One tool that I’ve found to be particularly valuable in these interviews is the “One Simple Thing…” question. The object of the game is to force the experts to dig deep into their experiences and use their hard-won wisdom to sort through all the possible answers they could provide, finally selecting the “one simple thing” that is the essence… the core… the pithy heart of the matter in question. This typically produces some powerful responses that reveal what inspires these experts, what they value, the origins of their passion about their field.  At minimum, the answer to this question can focus and bring meaning to what the team builds. And sometimes the answers serve as themes to guide further questioning and shape the entire evolution of the project.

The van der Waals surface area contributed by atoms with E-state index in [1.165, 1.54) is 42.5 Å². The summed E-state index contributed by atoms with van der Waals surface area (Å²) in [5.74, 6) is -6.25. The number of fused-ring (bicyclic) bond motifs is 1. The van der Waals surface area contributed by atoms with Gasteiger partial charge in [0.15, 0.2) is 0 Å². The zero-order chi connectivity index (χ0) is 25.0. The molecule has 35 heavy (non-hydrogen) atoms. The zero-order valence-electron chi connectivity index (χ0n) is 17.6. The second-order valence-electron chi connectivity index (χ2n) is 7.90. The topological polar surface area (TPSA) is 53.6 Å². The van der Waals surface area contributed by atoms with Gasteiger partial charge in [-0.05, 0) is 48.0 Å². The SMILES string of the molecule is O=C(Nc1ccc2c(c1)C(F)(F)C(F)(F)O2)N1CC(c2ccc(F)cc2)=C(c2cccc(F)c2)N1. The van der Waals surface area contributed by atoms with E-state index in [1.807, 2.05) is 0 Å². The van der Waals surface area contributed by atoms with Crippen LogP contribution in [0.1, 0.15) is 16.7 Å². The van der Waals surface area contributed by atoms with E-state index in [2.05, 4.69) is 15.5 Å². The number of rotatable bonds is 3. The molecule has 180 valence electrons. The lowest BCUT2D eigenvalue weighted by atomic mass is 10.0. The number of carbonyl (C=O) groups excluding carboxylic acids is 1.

Recently, as part of my pursuit of PM Minimalism, I decided to post such a question to my PM colleagues. Here’s what I asked:

    Read the rest of this entry »

  • Mar 6

    Here’s an amazing gift from  Abubakar  Jamil. (Thanks to Steve Aitchison, one of my favorite bloggers, for the alert!) — A free e-Book, Life Lessons from 108 Bloggers Around the World — Enjoy!

    Life Lessons—The Best Self-Reflections From 108 Bloggers

  • Jul 2

    July typically means summer vacations and recreation. But how about your project team? Have they had a major inspirational makeover?  Have you been involved in some PM team “re-creation?”  So how’d you do it? You’ve seen my blog posts and heard my podcasts. Now I want to hear from you.

    Trade your success stories for a free Coaching Guide!

    All this month I’m offering a free IPT Coaching Guide in exchange for your project management and team building success stories. Specifically, I’m looking for answers to these questions: